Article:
Man Food: Heart-Topped Poutine, Pork Bao at Doowee & Rice
What the Somerville newcomer may lack in flavor, it makes up for in passion and gusto.
All photos by Katie Barszcz
Somerville newcomer Doowee & Rice almost looks like every other run-of-the-mill take-out restaurant—a couple of chairs and tables are set up, a tv plays football in the background, and a girl behind the counter peers down at her cell phone in between taking orders. But the place essentially has the mentality of a food truck, buying a limited amount of food fresh each morning and cooking just for that day. This means a menu with dishes that frequently change from one day to the next. Also, unlike your average takeout joint, the food is universally clever and enticing, with an unexpected onslaught of chiles, ginger and garlic in every crack and crevice. The menu is kept to a minimum and changes with enough regularity to warrant multiple visits, but the two stand-out dishes from my inaugural trip were the braised pork bao and the Heart-y-fries.
A small window offers a peek into the tight kitchen quarters, and orders come out as they’re ready, steadily appearing at our table with no set schedule. I ordered two of the “Bao Baos,” the braised pork and the ginger-apple chicken. The chef/owner of Doowee prides himself in using a light hand with salt, and unfortunately it shows in the ginger-apple chicken bao. It falls flat on flavor, failing to offer much more than a wink of pungent ginger, and the chicken is under-seasoned. The pork belly bao is significantly more successful, however: slow-braised and decadently tender belly is cooked with no salt at all yet it is guided sufficiently by a robust sauce made from the braising liquid, a potent chili aioli, and scallions. The meat is piled high as it rests on the bao (2 per order for a mere $5).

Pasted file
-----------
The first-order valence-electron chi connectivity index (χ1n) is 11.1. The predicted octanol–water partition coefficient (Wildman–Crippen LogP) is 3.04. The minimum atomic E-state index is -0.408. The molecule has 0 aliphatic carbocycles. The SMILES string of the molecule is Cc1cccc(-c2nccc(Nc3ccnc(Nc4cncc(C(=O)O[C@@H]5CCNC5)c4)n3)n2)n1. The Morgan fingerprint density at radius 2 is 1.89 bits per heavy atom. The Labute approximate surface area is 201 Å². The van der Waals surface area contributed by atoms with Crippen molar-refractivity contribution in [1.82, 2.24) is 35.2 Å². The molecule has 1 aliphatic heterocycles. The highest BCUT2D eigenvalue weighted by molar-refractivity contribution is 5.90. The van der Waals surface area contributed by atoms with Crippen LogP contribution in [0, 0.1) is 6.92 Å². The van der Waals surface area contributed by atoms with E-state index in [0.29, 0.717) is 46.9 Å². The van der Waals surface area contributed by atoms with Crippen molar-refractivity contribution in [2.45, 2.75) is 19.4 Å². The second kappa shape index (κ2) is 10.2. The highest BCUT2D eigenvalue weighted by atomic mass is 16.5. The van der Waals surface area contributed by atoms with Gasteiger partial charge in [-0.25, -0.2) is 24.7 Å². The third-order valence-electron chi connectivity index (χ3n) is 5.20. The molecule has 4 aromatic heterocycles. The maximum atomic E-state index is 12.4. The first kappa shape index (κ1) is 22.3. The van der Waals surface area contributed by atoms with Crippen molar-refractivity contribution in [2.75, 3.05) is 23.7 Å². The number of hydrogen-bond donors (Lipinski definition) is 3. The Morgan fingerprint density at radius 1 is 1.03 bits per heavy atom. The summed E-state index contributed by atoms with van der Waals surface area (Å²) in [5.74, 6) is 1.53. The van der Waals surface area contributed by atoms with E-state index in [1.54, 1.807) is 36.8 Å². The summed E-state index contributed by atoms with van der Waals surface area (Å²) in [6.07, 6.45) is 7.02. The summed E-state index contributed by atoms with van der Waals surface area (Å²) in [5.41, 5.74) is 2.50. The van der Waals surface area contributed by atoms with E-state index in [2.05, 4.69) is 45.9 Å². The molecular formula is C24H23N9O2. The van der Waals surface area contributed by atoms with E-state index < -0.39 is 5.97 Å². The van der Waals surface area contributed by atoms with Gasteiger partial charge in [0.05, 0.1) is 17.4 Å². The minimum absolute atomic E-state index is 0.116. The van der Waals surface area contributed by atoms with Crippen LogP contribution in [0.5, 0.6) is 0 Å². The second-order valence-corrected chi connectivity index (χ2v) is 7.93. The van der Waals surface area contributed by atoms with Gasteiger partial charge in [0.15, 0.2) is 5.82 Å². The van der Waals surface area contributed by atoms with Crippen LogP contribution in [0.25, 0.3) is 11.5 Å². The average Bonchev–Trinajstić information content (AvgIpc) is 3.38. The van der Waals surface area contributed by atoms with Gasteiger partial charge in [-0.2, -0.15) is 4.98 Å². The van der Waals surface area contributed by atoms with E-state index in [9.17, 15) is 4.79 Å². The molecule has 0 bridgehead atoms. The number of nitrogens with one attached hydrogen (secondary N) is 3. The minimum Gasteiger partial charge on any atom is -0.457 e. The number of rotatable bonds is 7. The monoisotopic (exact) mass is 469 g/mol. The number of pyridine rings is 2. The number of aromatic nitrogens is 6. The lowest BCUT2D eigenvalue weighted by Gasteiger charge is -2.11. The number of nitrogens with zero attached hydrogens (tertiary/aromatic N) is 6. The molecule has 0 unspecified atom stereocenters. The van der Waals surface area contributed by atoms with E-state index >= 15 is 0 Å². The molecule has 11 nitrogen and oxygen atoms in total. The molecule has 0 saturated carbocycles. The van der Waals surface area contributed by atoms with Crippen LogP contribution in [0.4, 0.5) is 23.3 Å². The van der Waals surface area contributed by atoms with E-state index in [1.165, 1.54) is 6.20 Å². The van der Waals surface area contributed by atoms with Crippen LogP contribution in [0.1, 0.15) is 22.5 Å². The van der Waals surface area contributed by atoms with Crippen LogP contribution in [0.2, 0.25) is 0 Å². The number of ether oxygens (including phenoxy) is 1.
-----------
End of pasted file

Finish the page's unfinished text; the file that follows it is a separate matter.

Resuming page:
The Heart-y-fries ($8), meanwhile, are wonderful, like a Vietnamese poutine. Well-seasoned and crispy French fries lay beneath a generous pile of lightly fried chicken hearts, which have been coated in whole wheat flour. The hearts are ultra-crunchy and have an al dente, creamy interior. If you didn’t know any better, you’d think they were just a funky chicken nugget, at once adventurous and equally familiar. It’s a roller-coaster of a dish, spiked with the same chili aioli as the bao and doused with a terrific yogurt and garlic-based white sauce.
It may not look like much on the outside (or inside) but clearly a lot of thought and energy has gone into the creative food and principles at Doowee & Rice. While some dishes may be short on seasoning , all the food is creative and cooked with enough passion and gusto to make it a soon-to-be neighborhood gem.
868 Broadway, Somerville, 617-764-1906, dooweeandrice.com
Source URL: http://www.bostonmagazine.com/restaurants/blog/2012/10/11/man-food-heart-topped-poutine-pork-bao-doowee-rice-2/